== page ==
Athletes / sportsperson will be asked to give details of any medication he / she have taken in the previous seven days. Athlete / sportsperson are strongly advised to mention all medication including inhalers, vitamins, herbal products and food supplements that he / she have used. During the sample collection procedure, the Dope Control Officer shall document information such security seal numbers and medication taken on the sample collection form. The Dope Control Officer shall ask athlete / sportsperson and his / her representative to check all information on the sample collection form and if he / she is satisfied, to sign the form. The Dope Control Officer also checks and signs the form athlete’s / sportsperson’s presence. He then provides athlete / sportsperson with a copy of the completed sample collection form. Athlete sportsperson has now finished the sampling collection procedure, and he she and his / her representative is free to leave the Dope Control Station.

13. Transporting the Samples to the Laboratory

The samples in their sealed containers are then sent to the accredited laboratory by secure chain of custody for analyses through specially designated Dope Samples Handling Officers The laboratory receives the copy of sample collection from with only information about the urine sample, security seal number, gender event, and medication. Athlete’s / sportsperson’s name and address are not sent to the laboratory no information is provided which might allow him / her to be identified.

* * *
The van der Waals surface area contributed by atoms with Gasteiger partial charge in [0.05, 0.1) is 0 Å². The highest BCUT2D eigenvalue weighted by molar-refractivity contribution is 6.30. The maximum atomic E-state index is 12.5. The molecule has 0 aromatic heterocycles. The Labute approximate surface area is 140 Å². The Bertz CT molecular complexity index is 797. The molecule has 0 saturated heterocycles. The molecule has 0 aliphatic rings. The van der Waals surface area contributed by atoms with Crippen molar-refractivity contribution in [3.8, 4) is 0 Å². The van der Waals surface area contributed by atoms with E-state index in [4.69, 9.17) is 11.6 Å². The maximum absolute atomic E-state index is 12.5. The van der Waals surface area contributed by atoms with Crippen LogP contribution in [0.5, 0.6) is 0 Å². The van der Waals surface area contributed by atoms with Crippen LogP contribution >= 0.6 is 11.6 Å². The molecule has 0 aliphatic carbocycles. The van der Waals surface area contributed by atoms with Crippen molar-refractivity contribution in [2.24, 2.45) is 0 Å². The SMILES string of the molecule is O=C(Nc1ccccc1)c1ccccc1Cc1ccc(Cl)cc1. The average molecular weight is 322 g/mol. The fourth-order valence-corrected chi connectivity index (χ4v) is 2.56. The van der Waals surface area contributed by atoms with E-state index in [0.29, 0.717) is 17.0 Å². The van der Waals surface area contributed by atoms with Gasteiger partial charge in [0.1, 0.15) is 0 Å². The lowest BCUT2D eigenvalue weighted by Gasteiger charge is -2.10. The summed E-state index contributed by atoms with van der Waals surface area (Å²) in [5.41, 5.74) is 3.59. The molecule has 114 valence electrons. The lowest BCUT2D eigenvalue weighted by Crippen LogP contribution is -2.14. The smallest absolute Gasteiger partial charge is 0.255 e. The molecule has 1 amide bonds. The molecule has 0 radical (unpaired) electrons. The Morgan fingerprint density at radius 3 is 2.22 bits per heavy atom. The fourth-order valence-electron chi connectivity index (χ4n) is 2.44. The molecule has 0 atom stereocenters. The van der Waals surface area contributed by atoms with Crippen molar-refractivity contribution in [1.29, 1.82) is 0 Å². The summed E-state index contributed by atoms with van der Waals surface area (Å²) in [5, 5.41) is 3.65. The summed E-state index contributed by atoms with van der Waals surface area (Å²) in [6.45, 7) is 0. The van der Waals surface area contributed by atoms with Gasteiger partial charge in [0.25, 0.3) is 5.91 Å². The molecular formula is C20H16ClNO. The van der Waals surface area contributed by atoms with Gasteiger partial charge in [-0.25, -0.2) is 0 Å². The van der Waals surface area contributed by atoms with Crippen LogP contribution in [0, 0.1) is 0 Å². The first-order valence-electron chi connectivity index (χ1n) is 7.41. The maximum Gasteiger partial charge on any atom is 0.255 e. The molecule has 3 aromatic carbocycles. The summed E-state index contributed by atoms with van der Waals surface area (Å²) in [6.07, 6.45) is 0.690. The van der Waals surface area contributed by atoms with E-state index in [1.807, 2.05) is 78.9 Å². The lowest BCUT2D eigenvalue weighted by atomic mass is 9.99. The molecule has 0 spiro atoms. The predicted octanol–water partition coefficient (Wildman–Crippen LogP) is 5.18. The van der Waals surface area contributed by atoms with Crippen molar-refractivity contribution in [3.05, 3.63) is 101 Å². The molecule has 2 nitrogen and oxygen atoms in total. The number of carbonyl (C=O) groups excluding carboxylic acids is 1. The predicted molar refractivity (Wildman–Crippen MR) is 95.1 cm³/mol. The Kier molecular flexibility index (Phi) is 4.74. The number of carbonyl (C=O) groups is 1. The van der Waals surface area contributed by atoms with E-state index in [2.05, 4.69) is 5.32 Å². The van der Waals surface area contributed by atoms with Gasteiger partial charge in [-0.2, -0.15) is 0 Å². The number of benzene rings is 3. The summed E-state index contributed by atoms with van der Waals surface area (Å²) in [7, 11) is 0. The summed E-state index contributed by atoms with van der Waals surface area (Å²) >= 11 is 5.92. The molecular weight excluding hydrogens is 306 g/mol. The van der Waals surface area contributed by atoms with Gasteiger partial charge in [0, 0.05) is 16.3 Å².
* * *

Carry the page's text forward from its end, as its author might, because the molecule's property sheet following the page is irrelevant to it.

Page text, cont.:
14. Laboratory Analysis

The dope control laboratory will analyse athlete’s / sportsperson’s ” A ” sample for prohibited drugs and prohibited methods. If his / her sample ” A ” is positive, the laboratory immediately notifies the ADC who in turn immediately notifies athlete’s / sportsperson’s Chef – de – Mission and representative of International Federation. Athlete / sportsperson will be asked to appear for a hearing session before the Anti – Doping Commission. Athletes / sportspersons are entitled to request the laboratory, via the Anti – Doping Commission, to have his / her “B” sample analysed and have the right to observe the unsealing and analysis of the “B” sample (or have his / her representative do so on his / her behalf) within a specified time. The lab will give the ADC a direct report of its findings. Subsequent sanctions will be imposed on athlete / sportsperson as per IOC / WADA / NADA rules in the matter. These protocols were created to guarantee security and impartiality in drug testing.

Note: Athlete / sportsperson shall have to pay for the testing of ” B ” sample. His / her travel expenses and those of his / her representative (if athlete / sportsperson wishes to take him / her along) shall be borne by him / her. These protocols were created to guarantee the security and impartiality of drug testing.

Finasteride WADA World Anti – Doping Agency | WADA Drug Testing

WADA & the Code